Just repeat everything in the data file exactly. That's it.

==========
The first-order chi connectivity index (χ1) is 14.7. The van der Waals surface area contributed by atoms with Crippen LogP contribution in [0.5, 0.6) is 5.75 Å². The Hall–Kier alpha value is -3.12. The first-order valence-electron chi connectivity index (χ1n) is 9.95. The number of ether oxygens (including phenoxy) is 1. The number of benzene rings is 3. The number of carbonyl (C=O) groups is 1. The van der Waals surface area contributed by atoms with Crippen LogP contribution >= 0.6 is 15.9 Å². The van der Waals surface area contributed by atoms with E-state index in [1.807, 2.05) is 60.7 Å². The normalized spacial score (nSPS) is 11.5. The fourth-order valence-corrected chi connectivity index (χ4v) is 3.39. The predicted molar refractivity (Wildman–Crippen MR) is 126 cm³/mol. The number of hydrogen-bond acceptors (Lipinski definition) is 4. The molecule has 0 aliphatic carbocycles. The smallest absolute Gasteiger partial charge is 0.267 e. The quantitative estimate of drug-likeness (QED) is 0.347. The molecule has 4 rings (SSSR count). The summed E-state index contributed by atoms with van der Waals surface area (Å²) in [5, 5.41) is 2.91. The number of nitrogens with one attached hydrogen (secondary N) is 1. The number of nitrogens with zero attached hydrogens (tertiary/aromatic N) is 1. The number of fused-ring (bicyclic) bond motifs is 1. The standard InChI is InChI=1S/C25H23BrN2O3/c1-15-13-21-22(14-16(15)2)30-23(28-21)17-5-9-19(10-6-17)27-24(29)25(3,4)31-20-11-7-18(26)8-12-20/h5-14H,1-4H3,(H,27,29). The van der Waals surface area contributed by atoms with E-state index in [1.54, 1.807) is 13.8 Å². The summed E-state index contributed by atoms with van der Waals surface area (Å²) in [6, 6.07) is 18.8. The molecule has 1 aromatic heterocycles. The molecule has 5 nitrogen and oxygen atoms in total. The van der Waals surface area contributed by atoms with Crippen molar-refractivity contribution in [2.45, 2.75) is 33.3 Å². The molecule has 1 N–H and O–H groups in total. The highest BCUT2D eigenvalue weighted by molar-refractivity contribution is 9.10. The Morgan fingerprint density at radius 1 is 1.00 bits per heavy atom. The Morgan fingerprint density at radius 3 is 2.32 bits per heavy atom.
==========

The first-order chi connectivity index (χ1) is 14.7. The van der Waals surface area contributed by atoms with Crippen LogP contribution in [0.5, 0.6) is 5.75 Å². The Hall–Kier alpha value is -3.12. The first-order valence-electron chi connectivity index (χ1n) is 9.95. The number of ether oxygens (including phenoxy) is 1. The number of benzene rings is 3. The number of carbonyl (C=O) groups is 1. The van der Waals surface area contributed by atoms with Crippen LogP contribution >= 0.6 is 15.9 Å². The van der Waals surface area contributed by atoms with E-state index in [1.807, 2.05) is 60.7 Å². The normalized spacial score (nSPS) is 11.5. The fourth-order valence-corrected chi connectivity index (χ4v) is 3.39. The predicted molar refractivity (Wildman–Crippen MR) is 126 cm³/mol. The number of hydrogen-bond acceptors (Lipinski definition) is 4. The molecule has 0 aliphatic carbocycles. The smallest absolute Gasteiger partial charge is 0.267 e. The quantitative estimate of drug-likeness (QED) is 0.347. The molecule has 4 rings (SSSR count). The summed E-state index contributed by atoms with van der Waals surface area (Å²) in [5, 5.41) is 2.91. The number of nitrogens with one attached hydrogen (secondary N) is 1. The number of nitrogens with zero attached hydrogens (tertiary/aromatic N) is 1. The number of fused-ring (bicyclic) bond motifs is 1. The standard InChI is InChI=1S/C25H23BrN2O3/c1-15-13-21-22(14-16(15)2)30-23(28-21)17-5-9-19(10-6-17)27-24(29)25(3,4)31-20-11-7-18(26)8-12-20/h5-14H,1-4H3,(H,27,29). The van der Waals surface area contributed by atoms with E-state index in [1.54, 1.807) is 13.8 Å². The summed E-state index contributed by atoms with van der Waals surface area (Å²) in [6, 6.07) is 18.8. The molecule has 1 aromatic heterocycles. The molecule has 5 nitrogen and oxygen atoms in total. The van der Waals surface area contributed by atoms with Crippen molar-refractivity contribution in [2.45, 2.75) is 33.3 Å². The molecule has 1 N–H and O–H groups in total. The highest BCUT2D eigenvalue weighted by molar-refractivity contribution is 9.10. The Morgan fingerprint density at radius 1 is 1.00 bits per heavy atom. The Morgan fingerprint density at radius 3 is 2.32 bits per heavy atom.